Designing APIs vs Consuming APIs
Most APIs are described as being RESTful but many really aren’t. Fortunately understanding about what RESTful really means is becoming more common. The one area that seems to still hold debate is HATEOAS. Should an API be described to its consumers with documentation or should they discover it through links, the relationships between the requested resource representations. HATEOAS is the final level of the Richardson Maturity Model and one that some APIs ignore completely. HATEOAS or something very similar is the future of APIs but we’re not ready to fully embrace it yet.
When consuming an API, Roy Fielding’s dissertation tells us that a truly RESTful API should be discovered but details on how that should actually work are thin on the ground. A discoverable API isn’t too hard to create but consuming it is a very different story and until the semantic gap between API and client is closed there should still be human consumable documentation to aid writing the clients. The semantic gap will exist until a client can understand the application level semantics of an API without having it hard coded in. The gap is slowly closing. Hypermedia formats such as HAL and Siren are becoming more common which help with the underlying protocol semantics. Lists of universal media and link types such as the ones maintained by IANA allow greater interoperability of application semantics. These still fall back to human understandable descriptions though.
An API should be designed in terms of the relationships between resources and how they can change, similar to a state machine. If an API is designed around its endpoints the quality of the API will suffer, it’ll be designed backwards. For this reason Swagger and other similar efforts to document APIs should be avoided. They’re solving the symptoms of a problem and not the problem itself. Tools such as Spring Rest Docs can help here, especially as documenting larger APIs can be difficult. Spring Rest Docs ties the documentation to the API, not the other way round, tests will fail if the docs don’t match the API. It also ties in the human readable docs that are still needed when writing a client.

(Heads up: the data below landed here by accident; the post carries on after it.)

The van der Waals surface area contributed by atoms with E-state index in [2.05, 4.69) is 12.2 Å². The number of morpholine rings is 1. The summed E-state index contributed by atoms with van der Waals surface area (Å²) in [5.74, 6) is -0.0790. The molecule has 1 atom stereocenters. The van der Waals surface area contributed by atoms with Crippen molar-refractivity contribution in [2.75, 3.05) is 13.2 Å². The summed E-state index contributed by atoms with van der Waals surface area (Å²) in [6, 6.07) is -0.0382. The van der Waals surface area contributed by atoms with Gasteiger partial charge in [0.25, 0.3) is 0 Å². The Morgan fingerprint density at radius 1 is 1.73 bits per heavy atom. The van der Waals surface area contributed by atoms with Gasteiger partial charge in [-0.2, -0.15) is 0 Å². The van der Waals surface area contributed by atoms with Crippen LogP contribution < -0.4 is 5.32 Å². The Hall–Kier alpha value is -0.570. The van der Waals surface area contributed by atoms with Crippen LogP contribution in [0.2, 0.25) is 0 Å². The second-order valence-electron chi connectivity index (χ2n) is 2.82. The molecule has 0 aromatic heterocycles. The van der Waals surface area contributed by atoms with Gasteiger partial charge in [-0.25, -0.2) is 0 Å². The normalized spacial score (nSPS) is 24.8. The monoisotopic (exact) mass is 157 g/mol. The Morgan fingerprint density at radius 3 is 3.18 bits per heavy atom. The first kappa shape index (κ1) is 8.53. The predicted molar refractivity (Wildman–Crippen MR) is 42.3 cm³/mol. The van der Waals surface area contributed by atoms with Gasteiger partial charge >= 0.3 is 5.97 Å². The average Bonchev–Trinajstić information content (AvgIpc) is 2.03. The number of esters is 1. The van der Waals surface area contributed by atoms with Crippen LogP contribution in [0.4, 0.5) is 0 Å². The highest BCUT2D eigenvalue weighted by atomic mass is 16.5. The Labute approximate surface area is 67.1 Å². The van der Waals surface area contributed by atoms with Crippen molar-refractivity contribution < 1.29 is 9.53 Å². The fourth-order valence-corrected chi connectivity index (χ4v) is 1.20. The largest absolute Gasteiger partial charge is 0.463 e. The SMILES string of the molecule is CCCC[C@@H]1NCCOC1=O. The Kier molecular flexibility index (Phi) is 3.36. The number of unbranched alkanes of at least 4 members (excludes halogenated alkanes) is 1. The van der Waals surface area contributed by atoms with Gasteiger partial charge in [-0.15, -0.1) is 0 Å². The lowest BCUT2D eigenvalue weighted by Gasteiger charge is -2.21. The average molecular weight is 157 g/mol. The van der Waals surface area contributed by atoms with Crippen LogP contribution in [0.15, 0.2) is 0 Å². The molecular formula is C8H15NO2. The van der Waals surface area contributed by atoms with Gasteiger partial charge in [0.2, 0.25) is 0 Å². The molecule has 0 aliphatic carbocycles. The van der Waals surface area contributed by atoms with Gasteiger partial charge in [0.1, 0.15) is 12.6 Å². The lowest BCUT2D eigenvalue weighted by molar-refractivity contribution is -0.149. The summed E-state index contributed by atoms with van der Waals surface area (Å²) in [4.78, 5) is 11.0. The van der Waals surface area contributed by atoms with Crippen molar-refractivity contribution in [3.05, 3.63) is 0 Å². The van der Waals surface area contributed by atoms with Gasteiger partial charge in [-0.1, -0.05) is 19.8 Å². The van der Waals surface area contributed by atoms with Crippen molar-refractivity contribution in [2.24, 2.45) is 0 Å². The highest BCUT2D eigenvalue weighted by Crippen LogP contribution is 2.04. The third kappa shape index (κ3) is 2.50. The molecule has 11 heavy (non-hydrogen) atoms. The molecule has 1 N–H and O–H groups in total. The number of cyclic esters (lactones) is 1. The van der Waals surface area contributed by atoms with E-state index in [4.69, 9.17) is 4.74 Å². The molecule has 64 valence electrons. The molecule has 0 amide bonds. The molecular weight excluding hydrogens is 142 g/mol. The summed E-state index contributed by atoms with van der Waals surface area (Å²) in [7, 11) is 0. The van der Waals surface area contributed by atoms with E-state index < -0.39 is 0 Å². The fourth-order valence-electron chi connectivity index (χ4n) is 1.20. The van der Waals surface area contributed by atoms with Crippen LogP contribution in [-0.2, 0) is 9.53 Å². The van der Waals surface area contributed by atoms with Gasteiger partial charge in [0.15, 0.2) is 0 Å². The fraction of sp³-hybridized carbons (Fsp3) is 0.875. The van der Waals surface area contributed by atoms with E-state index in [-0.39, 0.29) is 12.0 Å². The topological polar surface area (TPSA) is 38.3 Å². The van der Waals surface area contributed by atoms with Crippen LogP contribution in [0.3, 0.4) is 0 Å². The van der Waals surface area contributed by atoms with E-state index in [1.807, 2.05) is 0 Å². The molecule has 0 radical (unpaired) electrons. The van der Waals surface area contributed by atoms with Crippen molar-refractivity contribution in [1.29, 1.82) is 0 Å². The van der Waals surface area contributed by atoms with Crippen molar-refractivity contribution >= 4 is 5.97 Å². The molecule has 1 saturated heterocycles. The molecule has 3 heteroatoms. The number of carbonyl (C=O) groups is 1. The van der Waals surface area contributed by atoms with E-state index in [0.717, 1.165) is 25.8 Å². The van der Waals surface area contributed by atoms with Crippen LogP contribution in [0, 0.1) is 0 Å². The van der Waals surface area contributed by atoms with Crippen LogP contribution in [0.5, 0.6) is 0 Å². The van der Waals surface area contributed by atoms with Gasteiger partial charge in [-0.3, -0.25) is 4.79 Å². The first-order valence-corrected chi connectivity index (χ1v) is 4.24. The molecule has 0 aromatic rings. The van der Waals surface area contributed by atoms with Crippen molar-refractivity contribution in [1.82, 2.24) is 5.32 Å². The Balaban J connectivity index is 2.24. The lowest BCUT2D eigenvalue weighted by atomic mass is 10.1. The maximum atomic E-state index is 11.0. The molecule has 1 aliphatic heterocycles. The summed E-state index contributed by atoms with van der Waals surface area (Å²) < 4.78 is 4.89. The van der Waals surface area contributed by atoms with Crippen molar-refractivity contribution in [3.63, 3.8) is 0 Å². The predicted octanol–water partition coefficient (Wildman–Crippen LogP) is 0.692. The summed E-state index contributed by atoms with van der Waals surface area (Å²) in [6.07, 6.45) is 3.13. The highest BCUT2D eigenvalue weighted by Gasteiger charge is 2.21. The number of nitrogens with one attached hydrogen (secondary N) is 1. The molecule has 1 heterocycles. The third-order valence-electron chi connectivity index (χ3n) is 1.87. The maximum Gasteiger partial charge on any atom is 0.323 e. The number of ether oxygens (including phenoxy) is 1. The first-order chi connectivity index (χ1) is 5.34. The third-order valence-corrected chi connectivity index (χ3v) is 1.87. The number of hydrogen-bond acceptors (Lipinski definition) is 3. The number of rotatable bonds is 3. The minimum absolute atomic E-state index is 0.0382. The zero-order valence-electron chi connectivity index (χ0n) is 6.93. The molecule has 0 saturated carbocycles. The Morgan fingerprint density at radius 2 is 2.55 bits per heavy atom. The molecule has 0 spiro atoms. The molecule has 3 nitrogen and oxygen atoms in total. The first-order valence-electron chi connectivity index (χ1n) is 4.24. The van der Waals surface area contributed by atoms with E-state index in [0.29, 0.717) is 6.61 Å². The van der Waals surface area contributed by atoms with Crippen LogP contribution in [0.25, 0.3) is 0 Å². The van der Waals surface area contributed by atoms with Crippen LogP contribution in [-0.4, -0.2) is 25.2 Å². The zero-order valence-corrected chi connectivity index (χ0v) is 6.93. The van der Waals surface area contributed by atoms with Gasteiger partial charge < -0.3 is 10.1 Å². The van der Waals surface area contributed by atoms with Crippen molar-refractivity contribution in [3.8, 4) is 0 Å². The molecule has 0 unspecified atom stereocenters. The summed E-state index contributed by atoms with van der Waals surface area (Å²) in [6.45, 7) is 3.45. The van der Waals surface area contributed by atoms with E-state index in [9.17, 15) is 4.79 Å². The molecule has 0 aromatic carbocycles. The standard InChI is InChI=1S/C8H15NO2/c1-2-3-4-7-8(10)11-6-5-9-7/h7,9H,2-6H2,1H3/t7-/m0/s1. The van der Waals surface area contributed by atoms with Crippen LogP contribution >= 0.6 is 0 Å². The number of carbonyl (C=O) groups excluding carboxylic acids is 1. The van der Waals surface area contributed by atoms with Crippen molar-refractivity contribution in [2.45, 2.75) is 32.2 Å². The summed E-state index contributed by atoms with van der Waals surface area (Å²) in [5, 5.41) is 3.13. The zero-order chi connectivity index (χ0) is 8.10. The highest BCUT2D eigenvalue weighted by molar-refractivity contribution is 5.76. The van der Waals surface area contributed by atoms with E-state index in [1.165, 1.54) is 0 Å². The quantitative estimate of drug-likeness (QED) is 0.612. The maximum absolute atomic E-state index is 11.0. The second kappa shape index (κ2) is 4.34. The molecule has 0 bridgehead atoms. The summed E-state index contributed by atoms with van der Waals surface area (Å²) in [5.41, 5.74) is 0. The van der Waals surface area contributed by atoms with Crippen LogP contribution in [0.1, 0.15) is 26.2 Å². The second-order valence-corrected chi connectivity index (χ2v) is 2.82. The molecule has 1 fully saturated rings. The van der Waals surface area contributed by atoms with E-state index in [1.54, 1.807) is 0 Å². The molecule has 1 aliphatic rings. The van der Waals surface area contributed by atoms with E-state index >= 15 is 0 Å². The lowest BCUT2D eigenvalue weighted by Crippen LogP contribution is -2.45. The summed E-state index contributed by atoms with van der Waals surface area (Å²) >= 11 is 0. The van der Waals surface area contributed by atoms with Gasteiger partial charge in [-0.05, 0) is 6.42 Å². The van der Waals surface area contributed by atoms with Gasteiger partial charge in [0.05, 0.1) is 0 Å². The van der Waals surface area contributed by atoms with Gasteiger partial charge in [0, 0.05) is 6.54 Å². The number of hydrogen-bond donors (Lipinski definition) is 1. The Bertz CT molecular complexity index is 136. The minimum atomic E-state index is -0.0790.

Equally a client shouldn’t be written to consume a set of known endpoints either. Once it is coded to understand the specific media types, resources and relationships of an API it can be discovered. This also reducers the coupling between client and API, letting the API evolve without breaking the client. Like many areas of technology this is one that is changing. It important to understand where it is heading, while the future can’t be predicted, Roy Fielding’s dissertation describes a future most people are working towards. It’s equally important to understand what is actually possible today. An API should be designed for the future but also easy to consume today.